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Tuesday, August 21, 2018

Between the 7’s

Strong economies compete on the basis of high value, not solely low cost. Yet in Arizona, growing economic disparity hinders the State’s ability to provide the high-value-added products and services necessary to compete in a global marketplace. The economic problems associated with unequal growth are stagnant wage growth and depressed market demand – in turn there is research that shows an increase in social problems, such as crime, drug abuse, gangs, reliance on government assistance, and family break-ups.
The most forward-thinking approach to solving these problems and increasing competitiveness is to equip today’s and tomorrow’s students with the skills and attitudes for economic and civic success in an increasingly knowledge-based economy. This is exactly what Roosevelt school district is starting to accomplish. The knowledge-based economy demands an increasingly higher set of skills and according to the 2007-08 AIMS scores, over 90% of the Roosevelt School District’s schools are now labeled performing or performing plus schools by the Arizona Department of Education. Consequently, the Arizona State Board of Education recently decided to let the District control its own destiny going forward into the new school year, rather than to put it into receivership.
At the District’s formal “Welcome Back” event held on August 1, nearly 750 teachers cheered in harmony when the news of Roosevelt’s success had been announced. School District Superintendent Mark Dowling commented, “A great weight has been lifted from the shoulders of the staff, teachers, and administrators.” He also noted “Roosevelt will be the district to watch as we continue to increase student achievement for all of our children.”
A fascinating body of research links primary and secondary education to economic development and growth. This research recognizes people as a type of economic asset – “human capital” – and shows that increased investment in skills, knowledge, and health provides future returns to the economy through increases in labor productivity. Education increases workers’ average earnings and productivity, and it also reduces the incidence of social problems such as drug abuse, crime, welfare dependency, and lack of access to medical care, all of which can weigh heavily on the economy.
It is time for the wider community to find out more about Roosevelt’s “New Deal,” and learn the story of the School District’s accomplishments. For example they were one of the few metropolitan Districts to pass a $60 million bond that will provide funding for a new technology center. They were also selected by Pearson’s Publishing (a world class organization) to be a pilot developing reading tests. Roosevelt also partners with the nationally renowned John’s Hopkins Center for Data Driven Reform in Education. They are one of only six locations awarded the privilege of hosting Teach For America’s National Summer Teacher Training Institute. Locally, the Roosevelt School District also works with the Arizona State University’s BEST program.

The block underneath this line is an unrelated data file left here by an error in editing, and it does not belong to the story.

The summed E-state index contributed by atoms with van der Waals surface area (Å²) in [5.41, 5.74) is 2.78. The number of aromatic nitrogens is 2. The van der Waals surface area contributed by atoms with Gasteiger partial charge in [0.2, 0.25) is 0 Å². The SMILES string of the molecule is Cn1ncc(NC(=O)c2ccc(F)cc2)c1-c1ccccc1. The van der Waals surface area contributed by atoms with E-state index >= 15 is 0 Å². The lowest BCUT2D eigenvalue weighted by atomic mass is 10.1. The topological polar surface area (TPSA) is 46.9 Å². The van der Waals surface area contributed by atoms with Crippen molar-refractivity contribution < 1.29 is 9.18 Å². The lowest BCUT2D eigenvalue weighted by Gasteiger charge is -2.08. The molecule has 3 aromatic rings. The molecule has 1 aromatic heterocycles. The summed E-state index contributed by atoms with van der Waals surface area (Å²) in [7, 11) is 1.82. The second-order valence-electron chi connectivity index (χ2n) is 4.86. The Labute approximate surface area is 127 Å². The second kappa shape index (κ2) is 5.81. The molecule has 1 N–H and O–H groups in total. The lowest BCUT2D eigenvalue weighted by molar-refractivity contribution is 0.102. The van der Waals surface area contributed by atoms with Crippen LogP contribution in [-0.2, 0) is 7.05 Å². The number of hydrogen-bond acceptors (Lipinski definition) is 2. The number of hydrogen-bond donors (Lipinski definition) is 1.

Today Arizona and its elected officials are faced with fiscal crises that sometimes lead them to cut the funding streams for these public programs and services. Over the long haul, however, our community will need to position themselves better by developing practical, long-term plans for sustained investments in education, workforce preparation, and retraining.
Investing wisely in education generates real, quantifiable results for workers, businesses, and society. If people are tied to low-paying jobs and unable to acquire skills needed by employers, productivity grows more slowly. If businesses do not have a workforce that is appropriately educated, they will be less competitive with their overseas rivals. If Arizonans do not have what it takes to succeed in today’s economy, they will feel threatened by economic change and are much more likely to recycle back and forth between unemployment insurance, welfare, and poorly paid, insecure employment.
Finally, the spreading number of low-paying jobs breaks a longstanding social contract under which most Americans work: “If I work hard, I will be able to keep my job, support my family, and enjoy a growing income.” Quality education is a critical tool for upholding this understood contract. Prevention is almost always cheaper than treatment. If we do not invest now, we most certainly will pay later. What is happening in Roosevelt School District is good for everyone in Arizona.
Congratulations to all the students, parents, teachers, staff and administrators of Roosevelt School District.


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